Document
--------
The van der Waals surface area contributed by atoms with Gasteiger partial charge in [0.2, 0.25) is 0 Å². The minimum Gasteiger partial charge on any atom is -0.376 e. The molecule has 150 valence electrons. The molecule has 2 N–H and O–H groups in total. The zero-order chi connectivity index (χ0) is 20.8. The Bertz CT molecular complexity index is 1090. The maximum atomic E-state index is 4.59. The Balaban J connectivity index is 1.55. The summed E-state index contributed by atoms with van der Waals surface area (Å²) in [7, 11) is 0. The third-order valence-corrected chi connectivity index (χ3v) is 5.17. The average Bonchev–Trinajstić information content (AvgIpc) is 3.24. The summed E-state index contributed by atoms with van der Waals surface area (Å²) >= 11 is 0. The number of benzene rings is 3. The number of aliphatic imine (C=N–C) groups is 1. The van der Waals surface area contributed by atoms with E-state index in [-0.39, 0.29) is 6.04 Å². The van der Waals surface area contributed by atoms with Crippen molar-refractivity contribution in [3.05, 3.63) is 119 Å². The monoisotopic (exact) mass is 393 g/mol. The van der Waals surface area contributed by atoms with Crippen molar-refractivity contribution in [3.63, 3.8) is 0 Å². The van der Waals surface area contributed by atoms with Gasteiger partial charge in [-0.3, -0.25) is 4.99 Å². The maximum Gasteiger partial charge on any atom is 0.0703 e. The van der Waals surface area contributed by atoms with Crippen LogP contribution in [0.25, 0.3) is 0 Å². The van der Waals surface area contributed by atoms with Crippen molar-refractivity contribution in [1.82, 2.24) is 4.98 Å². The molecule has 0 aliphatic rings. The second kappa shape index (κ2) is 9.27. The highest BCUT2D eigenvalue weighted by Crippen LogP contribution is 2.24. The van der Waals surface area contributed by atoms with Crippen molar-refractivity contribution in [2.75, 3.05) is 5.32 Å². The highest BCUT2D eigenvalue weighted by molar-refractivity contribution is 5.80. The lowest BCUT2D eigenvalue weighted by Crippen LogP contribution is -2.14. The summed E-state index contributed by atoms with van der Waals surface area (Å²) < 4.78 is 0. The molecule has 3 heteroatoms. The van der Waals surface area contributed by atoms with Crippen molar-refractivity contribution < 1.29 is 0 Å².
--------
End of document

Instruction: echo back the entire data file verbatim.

The van der Waals surface area contributed by atoms with Gasteiger partial charge in [0.2, 0.25) is 0 Å². The minimum Gasteiger partial charge on any atom is -0.376 e. The molecule has 150 valence electrons. The molecule has 2 N–H and O–H groups in total. The zero-order chi connectivity index (χ0) is 20.8. The Bertz CT molecular complexity index is 1090. The maximum atomic E-state index is 4.59. The Balaban J connectivity index is 1.55. The summed E-state index contributed by atoms with van der Waals surface area (Å²) in [7, 11) is 0. The third-order valence-corrected chi connectivity index (χ3v) is 5.17. The average Bonchev–Trinajstić information content (AvgIpc) is 3.24. The summed E-state index contributed by atoms with van der Waals surface area (Å²) >= 11 is 0. The number of benzene rings is 3. The number of aliphatic imine (C=N–C) groups is 1. The van der Waals surface area contributed by atoms with E-state index in [-0.39, 0.29) is 6.04 Å². The van der Waals surface area contributed by atoms with Crippen molar-refractivity contribution in [3.05, 3.63) is 119 Å². The monoisotopic (exact) mass is 393 g/mol. The van der Waals surface area contributed by atoms with Crippen molar-refractivity contribution in [3.63, 3.8) is 0 Å². The van der Waals surface area contributed by atoms with Gasteiger partial charge in [-0.3, -0.25) is 4.99 Å². The maximum Gasteiger partial charge on any atom is 0.0703 e. The van der Waals surface area contributed by atoms with Crippen LogP contribution in [0.25, 0.3) is 0 Å². The van der Waals surface area contributed by atoms with Crippen molar-refractivity contribution in [1.82, 2.24) is 4.98 Å². The molecule has 0 aliphatic rings. The second kappa shape index (κ2) is 9.27. The highest BCUT2D eigenvalue weighted by Crippen LogP contribution is 2.24. The van der Waals surface area contributed by atoms with Crippen molar-refractivity contribution in [2.75, 3.05) is 5.32 Å². The highest BCUT2D eigenvalue weighted by molar-refractivity contribution is 5.80. The lowest BCUT2D eigenvalue weighted by Crippen LogP contribution is -2.14. The summed E-state index contributed by atoms with van der Waals surface area (Å²) < 4.78 is 0. The molecule has 3 heteroatoms. The van der Waals surface area contributed by atoms with Crippen molar-refractivity contribution < 1.29 is 0 Å².